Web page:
Any time, Bobby!  The late Jack Roberts and I will always appreciate your cover for “Disc Jockey Cookbook.”  Just great!  You helped earned Jack a taxi to the hospital and me some eggs benedict at a casino restaurant near the house.  Of course, Don Graham drove Jack most of the time.
Roger Carroll, Los Angeles:  “Claude, have you ever heard of a small Los Angeles radio station that was one of the most successful radio stations in the country ... wasn't part of your beat KMPC?
Great station.  Without doubt.  One of my “honors” was to do an interview with Gene Autry one day.  And somewhere in the house is a special on Gene.  I think the late Bill Mouzis gave it to me.
Gary Allyn:  “Hail, Claudius ... just a few quick lines to let you know I’ll finally be going in for my aortic aneurism repair/surgery this Thursday the 15th.  All the tests leading up to this has kept me from emailing anything to your column.  But, I’ll catch up soon after.  Keep up your usual fine journalistic info.  Hope all is well with you and Barbara. ‘Til the next time ... your old Radio friend of all these years.”
Then:  “Well, Claude ... right after I sent you that email my surgeon called and wants to put it off until May 29th. That may be tentative as well.  So, cancel this ‘Bulletin’ ... it’s going to be awhile longer it seems.”
Ah, Gary.  Please keep me posted.  As Jack G. Thayer used to say:  “I’m on your side.”
Don Elliot:  “Hi, Claude … love catching up with your Commentaries constantly!  It was an exciting week last week.  Today is day number five of competitive bidding on the 1500 a.m. frequency in Los Angeles.  It is down to one other bidder and me with the FCC auction number 84.  So far we have eluded the press.  There will be a story in the next day or two when the winner comes through.  It has been 10 1/2 years since we filed on that frequency in a short, pretty much under the radar, FCC application window.”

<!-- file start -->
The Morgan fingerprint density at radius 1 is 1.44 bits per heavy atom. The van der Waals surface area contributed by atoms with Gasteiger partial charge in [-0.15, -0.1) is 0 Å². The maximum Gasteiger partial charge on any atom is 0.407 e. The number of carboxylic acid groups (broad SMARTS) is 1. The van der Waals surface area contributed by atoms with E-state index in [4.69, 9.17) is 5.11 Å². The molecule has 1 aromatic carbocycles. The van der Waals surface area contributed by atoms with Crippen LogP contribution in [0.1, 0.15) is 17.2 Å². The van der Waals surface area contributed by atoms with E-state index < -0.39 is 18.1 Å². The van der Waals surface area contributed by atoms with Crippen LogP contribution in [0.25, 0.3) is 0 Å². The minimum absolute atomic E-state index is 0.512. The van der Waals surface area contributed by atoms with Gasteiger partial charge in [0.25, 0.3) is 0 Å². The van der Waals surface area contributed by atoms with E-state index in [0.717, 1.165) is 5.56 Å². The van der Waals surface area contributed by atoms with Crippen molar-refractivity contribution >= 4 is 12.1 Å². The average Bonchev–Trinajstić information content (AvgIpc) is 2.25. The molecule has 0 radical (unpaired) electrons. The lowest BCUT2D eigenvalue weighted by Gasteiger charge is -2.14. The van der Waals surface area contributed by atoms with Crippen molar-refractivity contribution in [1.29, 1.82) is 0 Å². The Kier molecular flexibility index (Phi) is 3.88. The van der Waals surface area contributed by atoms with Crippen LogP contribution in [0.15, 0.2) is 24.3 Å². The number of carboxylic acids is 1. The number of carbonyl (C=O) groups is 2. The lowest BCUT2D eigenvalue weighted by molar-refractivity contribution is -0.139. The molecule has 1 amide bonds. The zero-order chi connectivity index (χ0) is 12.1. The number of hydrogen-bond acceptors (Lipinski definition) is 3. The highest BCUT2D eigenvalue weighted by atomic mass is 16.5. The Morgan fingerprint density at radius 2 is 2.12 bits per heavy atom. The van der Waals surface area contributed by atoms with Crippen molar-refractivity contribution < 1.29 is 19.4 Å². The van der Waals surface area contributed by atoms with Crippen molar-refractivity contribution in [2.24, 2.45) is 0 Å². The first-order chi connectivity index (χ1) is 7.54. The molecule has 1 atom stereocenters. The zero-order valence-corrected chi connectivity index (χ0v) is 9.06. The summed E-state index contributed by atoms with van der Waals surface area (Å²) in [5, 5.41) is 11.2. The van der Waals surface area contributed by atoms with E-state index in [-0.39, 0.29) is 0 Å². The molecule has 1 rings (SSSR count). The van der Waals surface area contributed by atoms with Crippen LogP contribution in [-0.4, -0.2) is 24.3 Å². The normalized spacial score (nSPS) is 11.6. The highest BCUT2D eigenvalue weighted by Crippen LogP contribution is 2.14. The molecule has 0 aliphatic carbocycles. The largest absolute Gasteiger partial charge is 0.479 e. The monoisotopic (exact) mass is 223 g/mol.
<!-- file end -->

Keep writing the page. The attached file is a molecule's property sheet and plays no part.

Bob Walker:  Hi, Claude ... this first entry must have been from another Bob Walker, not me.  I'm the one from WTIX, New Orleans.  But I digress.  A couple of notes for your info:  Yep, Bob Sticht is our legendary DJ/Promo Guy from South Louisiana.  Our Bob Robin was Bob Echols who lived in Slidell.  But ironically, Bob Sticht was one of my early inspirations to become a DJ when he worked at WTIX.  When I was about 10 I would go to WTIX and watch him do his afternoon show through the control room window and pester him for ‘any old records they didn't need’.  To this day I remember his WTIX jingle ‘You're bobbin' with Robin ... and the music of Bobby Sticht’, circa 1957.  Is Bob Sticht still alive?  Another aside:  Anyone have any info on WNOE '60's PD Greg Mason?”
The other Bob Walker is probably Bob Wolfson.  He used the name of Bob Walker at most of the stations where he worked.  Comes up with a great radio tale now and then.  And, now that I think about it, I knew a Bob Walker who was into martial arts big time.  Worked at KYA, San Francisco, in those days.  70s.  Johnny Bond flew into Los Angeles just to slug Buzz Bennett in the nose in the lobby of the Century Plaza and I had Bob standby just in case someone went after Bill Drake.  Bob once got arrested while jogging in the park in San Francisco with two pieces of bamboo held together with a chain.  He was exercising his wrists.  Sure.  With two deadly weapons, one device in each hand.
Whups!  Maybe I’m getting my Wilson’s mixed up with my Walkers.  Oh, well.  As Jimmy Rabbitt once told me: It’ll all come out in the wash.  Anyway, Bob Wilson, Pittsburgh, sends this:
”Before that other guy takes credit for having a stroke and not being able to remember names ... that email was from me ... not Mr. Walker.  And i still cannot bring back that name … he truly is a big star worthy of commentary while i remain a retired old announcer with fewer memories of an exciting past each day.”
As you’ll note above, Bob, your WAYS DJ was more than likely Jay Thomas.